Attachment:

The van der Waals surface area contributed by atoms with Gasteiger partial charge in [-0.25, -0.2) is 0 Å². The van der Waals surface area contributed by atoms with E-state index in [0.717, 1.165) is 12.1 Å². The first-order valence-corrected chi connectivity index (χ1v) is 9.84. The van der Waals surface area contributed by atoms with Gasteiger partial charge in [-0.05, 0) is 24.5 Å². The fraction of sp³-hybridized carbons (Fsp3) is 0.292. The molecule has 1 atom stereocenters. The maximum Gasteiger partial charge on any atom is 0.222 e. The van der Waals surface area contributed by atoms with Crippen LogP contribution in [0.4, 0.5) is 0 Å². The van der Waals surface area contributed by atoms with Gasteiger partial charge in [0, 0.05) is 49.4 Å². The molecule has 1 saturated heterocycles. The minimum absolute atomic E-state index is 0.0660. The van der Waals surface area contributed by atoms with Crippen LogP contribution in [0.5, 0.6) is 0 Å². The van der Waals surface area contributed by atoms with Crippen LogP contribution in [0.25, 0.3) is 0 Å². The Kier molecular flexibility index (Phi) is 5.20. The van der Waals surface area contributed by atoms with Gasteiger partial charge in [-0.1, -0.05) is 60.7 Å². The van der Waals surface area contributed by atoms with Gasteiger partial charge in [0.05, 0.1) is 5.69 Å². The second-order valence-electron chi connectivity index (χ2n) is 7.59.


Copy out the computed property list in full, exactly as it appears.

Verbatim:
The van der Waals surface area contributed by atoms with Gasteiger partial charge in [-0.25, -0.2) is 0 Å². The van der Waals surface area contributed by atoms with E-state index in [0.717, 1.165) is 12.1 Å². The first-order valence-corrected chi connectivity index (χ1v) is 9.84. The van der Waals surface area contributed by atoms with Gasteiger partial charge in [-0.05, 0) is 24.5 Å². The fraction of sp³-hybridized carbons (Fsp3) is 0.292. The molecule has 1 atom stereocenters. The maximum Gasteiger partial charge on any atom is 0.222 e. The van der Waals surface area contributed by atoms with Crippen LogP contribution in [0.4, 0.5) is 0 Å². The van der Waals surface area contributed by atoms with Gasteiger partial charge in [0, 0.05) is 49.4 Å². The molecule has 1 saturated heterocycles. The minimum absolute atomic E-state index is 0.0660. The van der Waals surface area contributed by atoms with Crippen LogP contribution in [0.5, 0.6) is 0 Å². The van der Waals surface area contributed by atoms with Crippen LogP contribution in [0.25, 0.3) is 0 Å². The Kier molecular flexibility index (Phi) is 5.20. The van der Waals surface area contributed by atoms with Gasteiger partial charge in [-0.1, -0.05) is 60.7 Å². The van der Waals surface area contributed by atoms with Gasteiger partial charge in [0.05, 0.1) is 5.69 Å². The second-order valence-electron chi connectivity index (χ2n) is 7.59.